Unlike the silly criminal subplot of that first flick, Fast & Furious takes a decidedly darker approach by mixing the themes of revenge and family into the world of heroin smuggling — even if it does feel very much like the criminal enterprise in 2 Fast 2 Furious (2003). Now, I’m not saying it’s a severe swerve into darkness. This is a Fast flick after all, so we still need to have fun. Morgan learned from his mistakes in writing the last film, but the strength here is most likely due to him writing for already established characters and their relationships. Unfortunately, he also made the mistake of bringing weaksauce villains into the fold and introducing a twist involving these baddies that you can see coming a mile away. Also, the occasionally disjointed storytelling should be counted against him.
But even with these issues, the movie does plenty to compensate. Most significantly — in contrast to the previous entries in this franchise — you can feel the stakes in this one. See, Fast & Furious feels very much like a Western in its overall narrative and visual tone (especially in the latter department thanks to the cinematography by Man of Steel‘s Amir Mokri). Essentially, this reunion flick is akin to a western in which two outlaws are riding the trail for vengeance one last time. Therefore, it’s no surprise that Fast & Furious worries less about being an ensemble piece like its predecessors or the sequels that will follow and focuses primarily on Dom and Brian and their inherent bromance.
To my slight surprise, both actors seem legitimately interested in playing these characters again. Maybe it’s because they needed to, as I alluded to above, but I think it’s because Fast & Furious legitimately gives them a chance to have the buddy movie they didn’t get to make before. Although, I must admit that Walker does seem more enthused than his co-star and thereby delivers a better performance. Hell, Brian feels like he has an edge this time! Frankly, the most robust performance in this flick belongs to Jordana Brewster, reprising her role as Mia, wherein she displays legitimate emotion. As does the second female lead of Letty (Michelle Rodriguez), but to a lesser degree. But hey, that’s still more than I can say for Gal Gadot (Wonder Woman 1984, Zack Snyder’s Justice League), who makes her film debut as Gisele here.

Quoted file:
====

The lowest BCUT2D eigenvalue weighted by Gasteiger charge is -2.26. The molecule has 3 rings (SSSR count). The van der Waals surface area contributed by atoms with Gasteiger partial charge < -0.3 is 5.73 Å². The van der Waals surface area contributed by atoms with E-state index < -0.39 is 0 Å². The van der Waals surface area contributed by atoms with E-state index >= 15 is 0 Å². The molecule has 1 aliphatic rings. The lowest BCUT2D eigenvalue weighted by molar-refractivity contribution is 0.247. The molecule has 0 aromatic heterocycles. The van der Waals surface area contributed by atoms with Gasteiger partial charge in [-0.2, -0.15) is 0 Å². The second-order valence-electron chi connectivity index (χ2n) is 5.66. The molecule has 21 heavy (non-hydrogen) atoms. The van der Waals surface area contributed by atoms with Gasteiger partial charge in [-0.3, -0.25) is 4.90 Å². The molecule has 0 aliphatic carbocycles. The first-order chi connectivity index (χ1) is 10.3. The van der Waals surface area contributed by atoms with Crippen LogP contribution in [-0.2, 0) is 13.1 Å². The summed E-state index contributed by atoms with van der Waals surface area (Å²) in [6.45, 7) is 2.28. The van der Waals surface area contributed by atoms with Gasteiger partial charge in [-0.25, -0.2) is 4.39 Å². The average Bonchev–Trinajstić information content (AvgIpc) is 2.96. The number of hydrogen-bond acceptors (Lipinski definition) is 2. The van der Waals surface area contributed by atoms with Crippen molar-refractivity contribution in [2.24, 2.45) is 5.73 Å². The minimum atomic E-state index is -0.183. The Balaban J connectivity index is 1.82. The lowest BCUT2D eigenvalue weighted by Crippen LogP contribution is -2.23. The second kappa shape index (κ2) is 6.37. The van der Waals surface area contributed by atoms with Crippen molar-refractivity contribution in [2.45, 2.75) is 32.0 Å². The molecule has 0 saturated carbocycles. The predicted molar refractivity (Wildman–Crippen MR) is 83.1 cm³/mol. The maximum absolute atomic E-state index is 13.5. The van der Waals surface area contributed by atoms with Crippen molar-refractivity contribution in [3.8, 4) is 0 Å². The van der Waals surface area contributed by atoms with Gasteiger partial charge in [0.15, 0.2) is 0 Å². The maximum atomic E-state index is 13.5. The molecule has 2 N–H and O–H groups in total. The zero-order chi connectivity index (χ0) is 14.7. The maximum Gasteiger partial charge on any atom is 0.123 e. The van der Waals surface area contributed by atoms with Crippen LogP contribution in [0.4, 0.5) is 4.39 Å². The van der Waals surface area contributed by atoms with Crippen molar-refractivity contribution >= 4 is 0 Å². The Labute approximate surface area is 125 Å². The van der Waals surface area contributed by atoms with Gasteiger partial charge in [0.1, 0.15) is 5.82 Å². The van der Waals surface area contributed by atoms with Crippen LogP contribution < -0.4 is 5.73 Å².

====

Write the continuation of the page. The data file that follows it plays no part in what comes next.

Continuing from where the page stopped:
More impressive than the narrative or cast in Fast & Furious, though, is the movie’s action and car sequences. There is a set-piece street race through LA traffic that is some of the best stuff I’ve yet to see in this series. It evoked both an excited and legitimately terrified physical reaction from me upon seeing some of the crashes. Outside of the cars, this installment is also more action-heavy in general and every sequence of which is quite fun. Alas, I admittedly do have one gripe with some of the it. Whereas the previous movies were all about practical races and stunts, this feature utilizes some CGI here and there. And yes, I know that going bigger means using that technology and it was standard by 2009, but it’s somewhat distracting when evidently put into play.
Clearly, Lin and Morgan understand this franchise far better than Tokyo Drift would suggest. Along with everyone else, this duo put the work in to revitalize a franchise which badly needed it. As a result, Fast & Furious is an absolute Franchise Expansion! Not only is this the true sequel we probably should’ve gotten out the gate, but it also expands its world and becomes a massive action franchise as opposed to just a car flick. And we’ll see that direction become more aggressive in the future after this movie grossed $360 worldwide on an $85 million production budget!
Fast & Furious (2009) is available on all home video formats.
F9: The Fast Saga will be released in theaters June 25th.
In the next installment, we’ll see that the WHOLE franchise matters with Fast Five (2011)!
Looking Back A Quarter-Mile At A Time:
The Fast and The Furious (2001)
2 Fast 2 Furious (2003)